The second theme, that of personalization of online learning, is relevant because the education system in the United States is time-based. That is, students, advance through curriculum based on age, not mastery of content. Online education lends itself to a more personalized learning experience – catered to the individual and based upon content mastery. This presents a problem because current legislation is written for today’s time-based education system. Therefore, creating online learning environments that are in compliance with the law is quite difficult. Beyond the challenges presented by legal restrictions, there is a strong argument for the implementation of online learning, because it “enables a greater personalization of the learning process for both students and educators and facilitates opportunities to collaborate with peers and experts, thus empowering a new sense of personal ownership of the learning process” (Learning, 2011, p. 3). Another benefit of personalized online learning is that it “provides continual feedback, assessment, and incremental victory” (Horn, et al., 2011, p. 9).  While beneficial to the individual, unfortunately, providing personalized online learning for students can be costly to school districts; however, the cost of outsourcing education is even greater. The last of the three themes is that of online learning solutions. Online learning began as a way to serve “students in circumstances where there is no alternative for learning – in the advanced courses that many schools struggle to offer in-house; in small, rural, and urban schools that are unable to offer a broad set of courses with highly qualified teachers in certain subject areas; in remedial courses for students who need to recover credits to graduate; and with home-schooled and homebound students” (Horn, et al., 2011, p. 1). In order to be made possible, online learning requires a method of delivery or learning management system (LMS). This idea of creating/finding an online learning solution is key to the aforementioned problem of creating a personalized online learning experience. Since approaches to online learning can vary by the school district in Pennsylvania, many types of online learning solutions can be utilized across the state. As common examples: 1.) districts can purchase courses and instructional services from an outside provider, 2.) districts can purchase courses from an outside provider and have their own teachers teach the courses, or 3.) districts can develop their own courses and use their own teachers to teach the courses.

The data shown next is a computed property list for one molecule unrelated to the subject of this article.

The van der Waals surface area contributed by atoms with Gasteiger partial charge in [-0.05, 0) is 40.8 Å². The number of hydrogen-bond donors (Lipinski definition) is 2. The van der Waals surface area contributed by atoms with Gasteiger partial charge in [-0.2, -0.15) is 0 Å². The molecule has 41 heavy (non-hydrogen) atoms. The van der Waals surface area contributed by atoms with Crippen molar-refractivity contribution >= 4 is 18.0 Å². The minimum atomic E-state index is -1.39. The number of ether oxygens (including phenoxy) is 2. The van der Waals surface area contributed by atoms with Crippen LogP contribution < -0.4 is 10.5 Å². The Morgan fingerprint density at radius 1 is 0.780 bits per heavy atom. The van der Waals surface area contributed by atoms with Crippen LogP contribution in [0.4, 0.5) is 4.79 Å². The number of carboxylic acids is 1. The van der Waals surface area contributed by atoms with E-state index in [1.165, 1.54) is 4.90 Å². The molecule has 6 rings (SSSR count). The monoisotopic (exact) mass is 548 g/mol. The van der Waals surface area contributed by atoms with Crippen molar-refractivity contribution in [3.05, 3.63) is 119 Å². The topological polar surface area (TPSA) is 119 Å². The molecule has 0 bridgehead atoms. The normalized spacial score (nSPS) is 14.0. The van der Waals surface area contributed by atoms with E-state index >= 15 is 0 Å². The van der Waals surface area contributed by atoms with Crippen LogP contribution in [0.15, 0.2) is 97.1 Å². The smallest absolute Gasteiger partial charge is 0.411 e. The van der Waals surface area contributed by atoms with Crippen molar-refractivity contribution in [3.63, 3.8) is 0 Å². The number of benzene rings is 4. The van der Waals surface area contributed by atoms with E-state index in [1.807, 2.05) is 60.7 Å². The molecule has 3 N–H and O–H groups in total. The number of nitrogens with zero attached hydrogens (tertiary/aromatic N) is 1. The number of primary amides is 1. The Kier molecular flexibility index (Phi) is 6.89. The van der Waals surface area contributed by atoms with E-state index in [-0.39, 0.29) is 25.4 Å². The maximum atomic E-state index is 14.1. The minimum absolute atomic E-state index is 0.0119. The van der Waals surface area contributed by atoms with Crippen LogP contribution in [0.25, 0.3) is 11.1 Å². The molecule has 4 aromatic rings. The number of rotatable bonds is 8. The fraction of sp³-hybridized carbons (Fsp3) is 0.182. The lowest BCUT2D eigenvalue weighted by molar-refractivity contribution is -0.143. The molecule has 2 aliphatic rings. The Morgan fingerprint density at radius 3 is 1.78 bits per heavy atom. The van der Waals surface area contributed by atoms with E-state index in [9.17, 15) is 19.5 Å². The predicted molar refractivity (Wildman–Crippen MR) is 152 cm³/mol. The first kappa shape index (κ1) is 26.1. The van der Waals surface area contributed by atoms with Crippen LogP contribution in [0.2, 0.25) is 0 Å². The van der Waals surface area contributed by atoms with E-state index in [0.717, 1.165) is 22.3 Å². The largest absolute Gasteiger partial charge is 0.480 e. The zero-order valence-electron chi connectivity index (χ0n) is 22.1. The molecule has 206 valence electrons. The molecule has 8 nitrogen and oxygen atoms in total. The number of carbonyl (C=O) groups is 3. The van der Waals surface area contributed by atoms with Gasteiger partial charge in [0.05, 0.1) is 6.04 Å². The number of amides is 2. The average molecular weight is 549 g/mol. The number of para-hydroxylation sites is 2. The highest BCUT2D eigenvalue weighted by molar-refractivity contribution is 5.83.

Constituents & Rationale Survey participants will include district decision-makers across Pennsylvania. For the purpose of this study and at the recommendation of the director of Bridges Virtual Education Services, a minimum of 3 people (superintendents, assistant superintendents, and curriculum directors) will be invited from each district to complete the survey. These individuals are interested in learning how districts are approaching this problem because outsourcing student education is costly. As previously mentioned, districts like Quakertown Community School District (QCSD) have created a customized cyber school solution. “The program has seen 178 percent growth in student online course enrollments within a three-year period. […] More than a dozen schools approached QCSD administrators during the 2010-11 school year to seek guidance” (QCSD, 2012). The success of QCSD’s program and the interest of other districts in replicating it prompted the creation of Bridges Virtual Education Services. According to the Keeping Pace with K-12 Online Learning: An Annual Review of Policy and Practice (2011) report, as well as the Director of Bridges, findings of this study, will fill a void in data by providing information at the district level where there currently is very little. Subsequently, there is no information to compare data against and while this could be viewed as a shortcoming, due to the uniqueness of the data; it will be useful to district decision-makers. Ethical Considerations Since survey participants are not students, there are no concerns about obtaining permission to survey minors. While participation will be strongly encouraged by district decision-makers, it cannot be made mandatory, which allows participants to opt-out of the survey. General data (i.e., role of the participant and type of district) will be obtained, but anonymity will be preserved in this study, so participants need not fear the negative repercussions of completing the survey. The summative data will be shared with interested district decision-makers and will provide an honest and anonymous view of the action taken by school districts across the state with regard to how they are approaching online learning. Action Research & Plans for Validity/Reliability Many action research processes/models share similar concepts, presented in different ways visually. Stringer’s Action Research Helix boasts visual simplicity and the implication of the repetitious nature of research; yet the model conveys forward progress as momentum from the previous loop (or period of research), carries it through to the next (Mills, 2011). Key concepts identified by Stringer include repetition of looking, thinking, and acting as “phases of research repeated over time” (p. 16). Reoccurring research strands in this study: educational legislation, personalization of online learning, and online learning solutions allow for parallels between this study and Stringer’s Helix to be drawn. As outlined in Action Research: A Guide for the Teacher Researcher, the qualitative design identified as Anderson, Herr & Nihlen aligns most closely to this study (Mills, 2011). Exploring the types of validity characterized by this design affirms that each has an application to the study. Democratic validity requires consideration of multiple perspectives as they hold a variety of positions in a variety of districts across the state. Outcome validity deals with the relevance of the data while process validity mention requires that the data be gathered in a ” “dependable” and “competent” manner,” which this aims to do (p. 109). Catalytic validity requires participants to be moved to take action as a result of the research. Hopefully, this study will spur conversation and improvement to K-12 online education in Pennsylvania. Further, by offering to share the data, the increased participation and circulation of the survey is anticipated. Lastly, dialogic validity requires that critical conversation follow the study. This relates to the earlier mentioned concept of outcome validity and relevance of the data in that little research has previously been done in this area.